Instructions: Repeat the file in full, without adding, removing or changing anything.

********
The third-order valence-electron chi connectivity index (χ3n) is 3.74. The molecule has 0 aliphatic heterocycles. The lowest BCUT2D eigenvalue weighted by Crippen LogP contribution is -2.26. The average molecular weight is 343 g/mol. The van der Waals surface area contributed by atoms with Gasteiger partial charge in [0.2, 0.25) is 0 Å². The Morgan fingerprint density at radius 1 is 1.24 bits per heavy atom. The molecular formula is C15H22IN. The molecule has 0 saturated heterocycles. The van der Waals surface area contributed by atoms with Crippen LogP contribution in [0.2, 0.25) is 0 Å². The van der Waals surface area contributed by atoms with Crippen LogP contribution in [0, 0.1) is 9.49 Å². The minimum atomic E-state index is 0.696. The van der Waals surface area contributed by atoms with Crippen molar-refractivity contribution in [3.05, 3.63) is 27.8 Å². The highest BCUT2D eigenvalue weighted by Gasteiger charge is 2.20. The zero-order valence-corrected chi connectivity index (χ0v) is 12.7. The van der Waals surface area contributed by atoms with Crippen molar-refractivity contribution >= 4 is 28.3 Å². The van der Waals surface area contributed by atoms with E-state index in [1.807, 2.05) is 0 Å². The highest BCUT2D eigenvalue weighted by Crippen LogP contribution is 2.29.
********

The third-order valence-electron chi connectivity index (χ3n) is 3.74. The molecule has 0 aliphatic heterocycles. The lowest BCUT2D eigenvalue weighted by Crippen LogP contribution is -2.26. The average molecular weight is 343 g/mol. The van der Waals surface area contributed by atoms with Gasteiger partial charge in [0.2, 0.25) is 0 Å². The Morgan fingerprint density at radius 1 is 1.24 bits per heavy atom. The molecular formula is C15H22IN. The molecule has 0 saturated heterocycles. The van der Waals surface area contributed by atoms with Crippen LogP contribution in [0.2, 0.25) is 0 Å². The van der Waals surface area contributed by atoms with Crippen LogP contribution in [0, 0.1) is 9.49 Å². The minimum atomic E-state index is 0.696. The van der Waals surface area contributed by atoms with Crippen molar-refractivity contribution in [3.05, 3.63) is 27.8 Å². The highest BCUT2D eigenvalue weighted by Gasteiger charge is 2.20. The zero-order valence-corrected chi connectivity index (χ0v) is 12.7. The van der Waals surface area contributed by atoms with Crippen molar-refractivity contribution >= 4 is 28.3 Å². The van der Waals surface area contributed by atoms with E-state index in [1.807, 2.05) is 0 Å². The highest BCUT2D eigenvalue weighted by Crippen LogP contribution is 2.29.